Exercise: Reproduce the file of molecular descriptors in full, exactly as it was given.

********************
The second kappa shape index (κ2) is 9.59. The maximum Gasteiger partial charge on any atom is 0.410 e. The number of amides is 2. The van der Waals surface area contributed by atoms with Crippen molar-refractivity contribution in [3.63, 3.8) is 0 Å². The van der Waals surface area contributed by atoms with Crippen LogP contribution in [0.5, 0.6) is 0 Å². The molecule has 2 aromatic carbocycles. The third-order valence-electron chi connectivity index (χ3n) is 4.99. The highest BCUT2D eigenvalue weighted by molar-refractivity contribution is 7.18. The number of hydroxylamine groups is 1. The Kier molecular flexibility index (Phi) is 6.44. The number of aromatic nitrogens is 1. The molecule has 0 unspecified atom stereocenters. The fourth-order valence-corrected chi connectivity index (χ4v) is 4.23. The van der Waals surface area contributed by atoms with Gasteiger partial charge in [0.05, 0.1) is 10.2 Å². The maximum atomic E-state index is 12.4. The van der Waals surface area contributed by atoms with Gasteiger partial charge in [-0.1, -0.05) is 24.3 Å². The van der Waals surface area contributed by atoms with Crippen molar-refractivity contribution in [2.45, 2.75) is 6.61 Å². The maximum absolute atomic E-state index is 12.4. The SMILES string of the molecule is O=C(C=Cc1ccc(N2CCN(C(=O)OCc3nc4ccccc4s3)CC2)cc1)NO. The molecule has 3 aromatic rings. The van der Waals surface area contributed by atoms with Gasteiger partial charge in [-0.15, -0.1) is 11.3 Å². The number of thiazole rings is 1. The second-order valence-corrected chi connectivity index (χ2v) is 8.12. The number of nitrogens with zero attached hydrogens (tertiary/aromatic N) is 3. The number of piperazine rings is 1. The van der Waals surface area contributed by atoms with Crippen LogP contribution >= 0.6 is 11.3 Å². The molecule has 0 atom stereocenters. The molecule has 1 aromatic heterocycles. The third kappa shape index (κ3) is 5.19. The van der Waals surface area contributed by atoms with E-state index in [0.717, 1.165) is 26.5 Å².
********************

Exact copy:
The second kappa shape index (κ2) is 9.59. The maximum Gasteiger partial charge on any atom is 0.410 e. The number of amides is 2. The van der Waals surface area contributed by atoms with Crippen molar-refractivity contribution in [3.63, 3.8) is 0 Å². The van der Waals surface area contributed by atoms with Crippen LogP contribution in [0.5, 0.6) is 0 Å². The molecule has 2 aromatic carbocycles. The third-order valence-electron chi connectivity index (χ3n) is 4.99. The highest BCUT2D eigenvalue weighted by molar-refractivity contribution is 7.18. The number of hydroxylamine groups is 1. The Kier molecular flexibility index (Phi) is 6.44. The number of aromatic nitrogens is 1. The molecule has 0 unspecified atom stereocenters. The fourth-order valence-corrected chi connectivity index (χ4v) is 4.23. The van der Waals surface area contributed by atoms with Gasteiger partial charge in [0.05, 0.1) is 10.2 Å². The maximum atomic E-state index is 12.4. The van der Waals surface area contributed by atoms with Gasteiger partial charge in [-0.1, -0.05) is 24.3 Å². The van der Waals surface area contributed by atoms with Crippen molar-refractivity contribution in [2.45, 2.75) is 6.61 Å². The maximum absolute atomic E-state index is 12.4. The SMILES string of the molecule is O=C(C=Cc1ccc(N2CCN(C(=O)OCc3nc4ccccc4s3)CC2)cc1)NO. The molecule has 3 aromatic rings. The van der Waals surface area contributed by atoms with Gasteiger partial charge in [-0.15, -0.1) is 11.3 Å². The number of thiazole rings is 1. The second-order valence-corrected chi connectivity index (χ2v) is 8.12. The number of nitrogens with zero attached hydrogens (tertiary/aromatic N) is 3. The number of piperazine rings is 1. The van der Waals surface area contributed by atoms with Crippen LogP contribution >= 0.6 is 11.3 Å². The molecule has 0 atom stereocenters. The molecule has 1 aromatic heterocycles. The third kappa shape index (κ3) is 5.19. The van der Waals surface area contributed by atoms with E-state index in [0.717, 1.165) is 26.5 Å².